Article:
Gordon Kurtenbach Awarded Alumni of Influence

U of S Alumni of Influence Awards

The Alumni of Influence Awards are a public way for the College of Arts & Science to recognize and celebrate our very distinguished alumni. The awards signal to today's students that they are part of a vibrant and accomplished college. Computer Science alum and recipient of the 2018 Alumni of Influence Awards, Gordon Kurtenbach (BSc’84), was is a pioneer in the field of human-computer interaction and one of Canada’s leading industry-based computer science researchers.

Kurtenbach obtained his BSc from the University of Saskatchewan in 1984, followed by his MSc and PhD in computer science at the University of Toronto. As a PhD student, he designed a new gesture-based technique for interacting with computers that became hugely influential. These “marking menus” helped shape modern software and are a forerunner to the gestural interfaces of today’s tablets and smartphones. Following his PhD, Kurtenbach worked in the research labs of Apple’s Advanced Technology Group, Xerox’s Palo Alto Research Centre and Alias, where he led research into advanced technologies for software products such as Maya, AliasStudio, SketchBook and PortfolioWall.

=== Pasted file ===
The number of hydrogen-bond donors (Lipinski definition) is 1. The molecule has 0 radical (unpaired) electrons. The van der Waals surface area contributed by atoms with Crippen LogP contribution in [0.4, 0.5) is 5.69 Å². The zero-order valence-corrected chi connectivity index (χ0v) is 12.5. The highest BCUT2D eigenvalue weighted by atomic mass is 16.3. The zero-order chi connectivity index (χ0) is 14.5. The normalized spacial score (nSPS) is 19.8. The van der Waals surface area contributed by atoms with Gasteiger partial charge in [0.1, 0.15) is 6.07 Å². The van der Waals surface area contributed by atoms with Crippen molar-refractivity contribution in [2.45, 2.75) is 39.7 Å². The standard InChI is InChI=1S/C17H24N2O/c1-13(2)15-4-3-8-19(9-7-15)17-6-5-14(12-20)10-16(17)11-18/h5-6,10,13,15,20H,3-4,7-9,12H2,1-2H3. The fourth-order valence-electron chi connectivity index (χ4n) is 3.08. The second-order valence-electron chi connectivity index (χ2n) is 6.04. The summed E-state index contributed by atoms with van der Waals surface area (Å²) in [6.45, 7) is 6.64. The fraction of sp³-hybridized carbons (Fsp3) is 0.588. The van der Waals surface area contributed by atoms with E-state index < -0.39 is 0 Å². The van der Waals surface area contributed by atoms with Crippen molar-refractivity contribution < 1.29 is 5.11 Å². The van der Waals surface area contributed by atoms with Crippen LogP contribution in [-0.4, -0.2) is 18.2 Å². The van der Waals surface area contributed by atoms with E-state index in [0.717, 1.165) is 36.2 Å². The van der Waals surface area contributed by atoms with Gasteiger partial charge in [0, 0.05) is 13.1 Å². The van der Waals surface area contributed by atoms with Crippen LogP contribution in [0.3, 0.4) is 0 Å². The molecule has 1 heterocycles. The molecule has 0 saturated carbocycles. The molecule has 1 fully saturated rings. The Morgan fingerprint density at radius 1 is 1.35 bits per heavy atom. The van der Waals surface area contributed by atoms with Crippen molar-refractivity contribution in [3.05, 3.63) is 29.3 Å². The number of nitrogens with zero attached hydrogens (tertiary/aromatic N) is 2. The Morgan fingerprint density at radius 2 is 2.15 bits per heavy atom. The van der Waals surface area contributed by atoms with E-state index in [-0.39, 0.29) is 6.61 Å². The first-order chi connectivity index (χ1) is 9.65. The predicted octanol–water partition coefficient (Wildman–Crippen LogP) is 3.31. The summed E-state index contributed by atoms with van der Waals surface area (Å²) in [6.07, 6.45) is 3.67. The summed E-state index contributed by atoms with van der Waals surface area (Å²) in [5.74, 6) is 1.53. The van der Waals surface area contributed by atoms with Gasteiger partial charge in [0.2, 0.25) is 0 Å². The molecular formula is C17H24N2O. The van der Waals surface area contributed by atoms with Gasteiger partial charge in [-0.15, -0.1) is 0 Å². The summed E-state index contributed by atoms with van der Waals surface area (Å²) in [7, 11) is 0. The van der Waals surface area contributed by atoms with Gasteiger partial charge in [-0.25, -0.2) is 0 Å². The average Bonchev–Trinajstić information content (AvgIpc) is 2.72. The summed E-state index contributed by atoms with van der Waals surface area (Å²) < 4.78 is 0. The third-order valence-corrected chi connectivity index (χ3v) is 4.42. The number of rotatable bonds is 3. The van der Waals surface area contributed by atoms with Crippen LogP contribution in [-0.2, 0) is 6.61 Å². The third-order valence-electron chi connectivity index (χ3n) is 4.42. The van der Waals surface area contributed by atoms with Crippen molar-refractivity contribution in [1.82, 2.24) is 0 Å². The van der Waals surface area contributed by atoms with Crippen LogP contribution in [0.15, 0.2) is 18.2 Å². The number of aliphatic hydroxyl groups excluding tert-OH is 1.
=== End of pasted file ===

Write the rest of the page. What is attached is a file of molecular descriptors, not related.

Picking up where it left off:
Today, Kurtenbach is head of Autodesk Research, the industrial research group of Autodesk, Inc. In this role, he oversees a large range of research concerning how software is used to design, make and operate the built world. Under Kurtenbach’s leadership, Autodesk Research has grown from a small team into an elite industrial research group with a reputation for successfully translating research into commercial products. The only lab of its kind in Canada, Autodesk Research is a magnet for top computer science talent from around the world.

Kurtenbach has published numerous research papers and holds more than 50 patents in the field of human-computer interaction. In 2005, he received the UIST Lasting Impact Award for his early work on gestural interfaces. In 2011, he shared the NSERC Synergy Award for Innovation in recognition of collaboration between Autodesk and the University of Toronto.

Congratulations Gordon!

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